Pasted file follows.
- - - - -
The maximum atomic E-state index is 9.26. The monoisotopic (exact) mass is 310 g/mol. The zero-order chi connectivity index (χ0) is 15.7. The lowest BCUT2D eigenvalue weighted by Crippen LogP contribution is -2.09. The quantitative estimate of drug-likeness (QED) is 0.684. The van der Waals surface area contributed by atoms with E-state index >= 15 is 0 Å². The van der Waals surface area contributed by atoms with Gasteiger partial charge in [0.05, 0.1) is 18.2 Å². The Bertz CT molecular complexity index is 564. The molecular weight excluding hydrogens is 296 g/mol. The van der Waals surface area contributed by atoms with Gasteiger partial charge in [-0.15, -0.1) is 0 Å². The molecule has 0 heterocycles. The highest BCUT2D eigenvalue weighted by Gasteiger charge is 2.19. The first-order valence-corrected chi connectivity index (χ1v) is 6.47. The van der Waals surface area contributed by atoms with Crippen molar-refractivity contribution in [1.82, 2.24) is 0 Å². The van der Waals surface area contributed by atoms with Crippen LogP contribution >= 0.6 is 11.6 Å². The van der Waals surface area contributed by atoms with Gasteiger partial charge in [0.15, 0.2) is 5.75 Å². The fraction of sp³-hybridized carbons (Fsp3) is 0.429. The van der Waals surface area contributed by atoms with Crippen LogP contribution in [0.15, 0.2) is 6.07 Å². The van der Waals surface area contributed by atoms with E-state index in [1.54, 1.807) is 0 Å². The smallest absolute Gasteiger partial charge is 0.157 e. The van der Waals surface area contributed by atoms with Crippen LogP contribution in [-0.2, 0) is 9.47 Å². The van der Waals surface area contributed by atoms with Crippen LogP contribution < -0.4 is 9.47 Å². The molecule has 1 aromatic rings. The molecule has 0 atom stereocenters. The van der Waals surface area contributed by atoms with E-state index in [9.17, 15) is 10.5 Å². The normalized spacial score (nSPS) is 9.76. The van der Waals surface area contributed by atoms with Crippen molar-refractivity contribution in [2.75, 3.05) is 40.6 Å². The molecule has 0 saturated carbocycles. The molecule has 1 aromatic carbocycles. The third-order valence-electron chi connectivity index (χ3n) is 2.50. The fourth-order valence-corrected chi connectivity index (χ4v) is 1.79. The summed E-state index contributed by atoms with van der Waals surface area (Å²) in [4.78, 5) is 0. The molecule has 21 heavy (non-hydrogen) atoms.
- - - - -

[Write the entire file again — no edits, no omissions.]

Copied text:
The maximum atomic E-state index is 9.26. The monoisotopic (exact) mass is 310 g/mol. The zero-order chi connectivity index (χ0) is 15.7. The lowest BCUT2D eigenvalue weighted by Crippen LogP contribution is -2.09. The quantitative estimate of drug-likeness (QED) is 0.684. The van der Waals surface area contributed by atoms with E-state index >= 15 is 0 Å². The van der Waals surface area contributed by atoms with Gasteiger partial charge in [0.05, 0.1) is 18.2 Å². The Bertz CT molecular complexity index is 564. The molecular weight excluding hydrogens is 296 g/mol. The van der Waals surface area contributed by atoms with Gasteiger partial charge in [-0.15, -0.1) is 0 Å². The molecule has 0 heterocycles. The highest BCUT2D eigenvalue weighted by Gasteiger charge is 2.19. The first-order valence-corrected chi connectivity index (χ1v) is 6.47. The van der Waals surface area contributed by atoms with Crippen molar-refractivity contribution in [1.82, 2.24) is 0 Å². The van der Waals surface area contributed by atoms with Crippen LogP contribution >= 0.6 is 11.6 Å². The van der Waals surface area contributed by atoms with Gasteiger partial charge in [0.15, 0.2) is 5.75 Å². The fraction of sp³-hybridized carbons (Fsp3) is 0.429. The van der Waals surface area contributed by atoms with Crippen LogP contribution in [0.15, 0.2) is 6.07 Å². The van der Waals surface area contributed by atoms with E-state index in [1.54, 1.807) is 0 Å². The smallest absolute Gasteiger partial charge is 0.157 e. The van der Waals surface area contributed by atoms with Crippen LogP contribution in [-0.2, 0) is 9.47 Å². The van der Waals surface area contributed by atoms with Crippen LogP contribution < -0.4 is 9.47 Å². The molecule has 1 aromatic rings. The molecule has 0 atom stereocenters. The van der Waals surface area contributed by atoms with E-state index in [9.17, 15) is 10.5 Å². The normalized spacial score (nSPS) is 9.76. The van der Waals surface area contributed by atoms with Crippen molar-refractivity contribution in [2.75, 3.05) is 40.6 Å². The molecule has 0 saturated carbocycles. The molecule has 1 aromatic carbocycles. The third-order valence-electron chi connectivity index (χ3n) is 2.50. The fourth-order valence-corrected chi connectivity index (χ4v) is 1.79. The summed E-state index contributed by atoms with van der Waals surface area (Å²) in [4.78, 5) is 0. The molecule has 21 heavy (non-hydrogen) atoms.